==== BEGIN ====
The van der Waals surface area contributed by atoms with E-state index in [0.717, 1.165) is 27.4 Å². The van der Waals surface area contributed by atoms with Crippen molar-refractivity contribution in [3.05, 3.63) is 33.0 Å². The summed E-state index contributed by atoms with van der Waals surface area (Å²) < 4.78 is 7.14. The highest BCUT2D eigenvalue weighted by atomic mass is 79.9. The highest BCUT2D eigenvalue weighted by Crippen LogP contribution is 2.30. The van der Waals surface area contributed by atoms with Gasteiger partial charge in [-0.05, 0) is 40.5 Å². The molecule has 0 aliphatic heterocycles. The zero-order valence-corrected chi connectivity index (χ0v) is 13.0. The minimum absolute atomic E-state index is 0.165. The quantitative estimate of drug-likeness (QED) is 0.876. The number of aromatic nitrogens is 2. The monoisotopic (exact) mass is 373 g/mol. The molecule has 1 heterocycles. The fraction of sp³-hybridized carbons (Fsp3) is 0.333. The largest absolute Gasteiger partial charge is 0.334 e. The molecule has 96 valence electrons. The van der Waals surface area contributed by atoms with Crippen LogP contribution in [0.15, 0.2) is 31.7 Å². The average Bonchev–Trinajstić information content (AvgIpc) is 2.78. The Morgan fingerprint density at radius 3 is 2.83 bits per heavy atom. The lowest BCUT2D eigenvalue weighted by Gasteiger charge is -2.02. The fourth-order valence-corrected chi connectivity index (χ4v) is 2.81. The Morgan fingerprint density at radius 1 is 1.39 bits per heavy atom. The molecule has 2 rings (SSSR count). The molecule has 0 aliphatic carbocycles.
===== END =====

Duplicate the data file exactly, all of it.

The van der Waals surface area contributed by atoms with E-state index in [0.717, 1.165) is 27.4 Å². The van der Waals surface area contributed by atoms with Crippen molar-refractivity contribution in [3.05, 3.63) is 33.0 Å². The summed E-state index contributed by atoms with van der Waals surface area (Å²) < 4.78 is 7.14. The highest BCUT2D eigenvalue weighted by atomic mass is 79.9. The highest BCUT2D eigenvalue weighted by Crippen LogP contribution is 2.30. The van der Waals surface area contributed by atoms with Gasteiger partial charge in [-0.05, 0) is 40.5 Å². The molecule has 0 aliphatic heterocycles. The zero-order valence-corrected chi connectivity index (χ0v) is 13.0. The minimum absolute atomic E-state index is 0.165. The quantitative estimate of drug-likeness (QED) is 0.876. The number of aromatic nitrogens is 2. The monoisotopic (exact) mass is 373 g/mol. The molecule has 1 heterocycles. The fraction of sp³-hybridized carbons (Fsp3) is 0.333. The largest absolute Gasteiger partial charge is 0.334 e. The molecule has 96 valence electrons. The van der Waals surface area contributed by atoms with Crippen LogP contribution in [0.15, 0.2) is 31.7 Å². The average Bonchev–Trinajstić information content (AvgIpc) is 2.78. The Morgan fingerprint density at radius 3 is 2.83 bits per heavy atom. The lowest BCUT2D eigenvalue weighted by Gasteiger charge is -2.02. The fourth-order valence-corrected chi connectivity index (χ4v) is 2.81. The Morgan fingerprint density at radius 1 is 1.39 bits per heavy atom. The molecule has 2 rings (SSSR count). The molecule has 0 aliphatic carbocycles.